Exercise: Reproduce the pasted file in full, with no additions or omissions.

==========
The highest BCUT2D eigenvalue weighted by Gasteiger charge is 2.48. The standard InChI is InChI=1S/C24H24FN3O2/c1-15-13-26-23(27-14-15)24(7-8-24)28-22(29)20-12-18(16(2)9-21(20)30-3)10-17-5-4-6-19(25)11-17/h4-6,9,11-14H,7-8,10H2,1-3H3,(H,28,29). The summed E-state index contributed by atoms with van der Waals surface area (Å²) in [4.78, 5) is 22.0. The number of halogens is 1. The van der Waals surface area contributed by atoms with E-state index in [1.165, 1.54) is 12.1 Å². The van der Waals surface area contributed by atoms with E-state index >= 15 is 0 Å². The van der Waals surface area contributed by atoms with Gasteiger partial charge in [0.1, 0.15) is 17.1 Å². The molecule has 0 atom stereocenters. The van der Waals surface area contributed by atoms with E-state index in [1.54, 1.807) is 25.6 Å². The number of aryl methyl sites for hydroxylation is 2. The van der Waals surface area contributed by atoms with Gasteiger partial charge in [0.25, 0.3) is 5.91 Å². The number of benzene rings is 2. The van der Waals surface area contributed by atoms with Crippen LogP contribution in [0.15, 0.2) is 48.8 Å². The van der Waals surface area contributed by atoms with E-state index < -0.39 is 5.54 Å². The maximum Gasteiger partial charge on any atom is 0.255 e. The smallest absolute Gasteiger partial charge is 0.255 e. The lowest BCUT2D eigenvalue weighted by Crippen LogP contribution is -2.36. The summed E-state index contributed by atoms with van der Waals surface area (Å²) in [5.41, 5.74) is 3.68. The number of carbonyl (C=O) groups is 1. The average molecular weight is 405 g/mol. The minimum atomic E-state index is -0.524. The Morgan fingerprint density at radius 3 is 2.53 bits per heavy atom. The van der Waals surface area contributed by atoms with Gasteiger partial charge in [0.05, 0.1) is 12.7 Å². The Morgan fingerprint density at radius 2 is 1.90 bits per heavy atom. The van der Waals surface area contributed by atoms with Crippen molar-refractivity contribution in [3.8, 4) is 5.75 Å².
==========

The highest BCUT2D eigenvalue weighted by Gasteiger charge is 2.48. The standard InChI is InChI=1S/C24H24FN3O2/c1-15-13-26-23(27-14-15)24(7-8-24)28-22(29)20-12-18(16(2)9-21(20)30-3)10-17-5-4-6-19(25)11-17/h4-6,9,11-14H,7-8,10H2,1-3H3,(H,28,29). The summed E-state index contributed by atoms with van der Waals surface area (Å²) in [4.78, 5) is 22.0. The number of halogens is 1. The van der Waals surface area contributed by atoms with E-state index in [1.165, 1.54) is 12.1 Å². The van der Waals surface area contributed by atoms with E-state index >= 15 is 0 Å². The van der Waals surface area contributed by atoms with Gasteiger partial charge in [0.1, 0.15) is 17.1 Å². The molecule has 0 atom stereocenters. The van der Waals surface area contributed by atoms with E-state index in [1.54, 1.807) is 25.6 Å². The number of aryl methyl sites for hydroxylation is 2. The van der Waals surface area contributed by atoms with Gasteiger partial charge in [0.25, 0.3) is 5.91 Å². The number of benzene rings is 2. The van der Waals surface area contributed by atoms with Crippen LogP contribution in [0.15, 0.2) is 48.8 Å². The van der Waals surface area contributed by atoms with E-state index < -0.39 is 5.54 Å². The maximum Gasteiger partial charge on any atom is 0.255 e. The smallest absolute Gasteiger partial charge is 0.255 e. The lowest BCUT2D eigenvalue weighted by Crippen LogP contribution is -2.36. The summed E-state index contributed by atoms with van der Waals surface area (Å²) in [5.41, 5.74) is 3.68. The number of carbonyl (C=O) groups is 1. The average molecular weight is 405 g/mol. The minimum atomic E-state index is -0.524. The Morgan fingerprint density at radius 3 is 2.53 bits per heavy atom. The van der Waals surface area contributed by atoms with Gasteiger partial charge in [0.05, 0.1) is 12.7 Å². The Morgan fingerprint density at radius 2 is 1.90 bits per heavy atom. The van der Waals surface area contributed by atoms with Crippen molar-refractivity contribution in [3.8, 4) is 5.75 Å².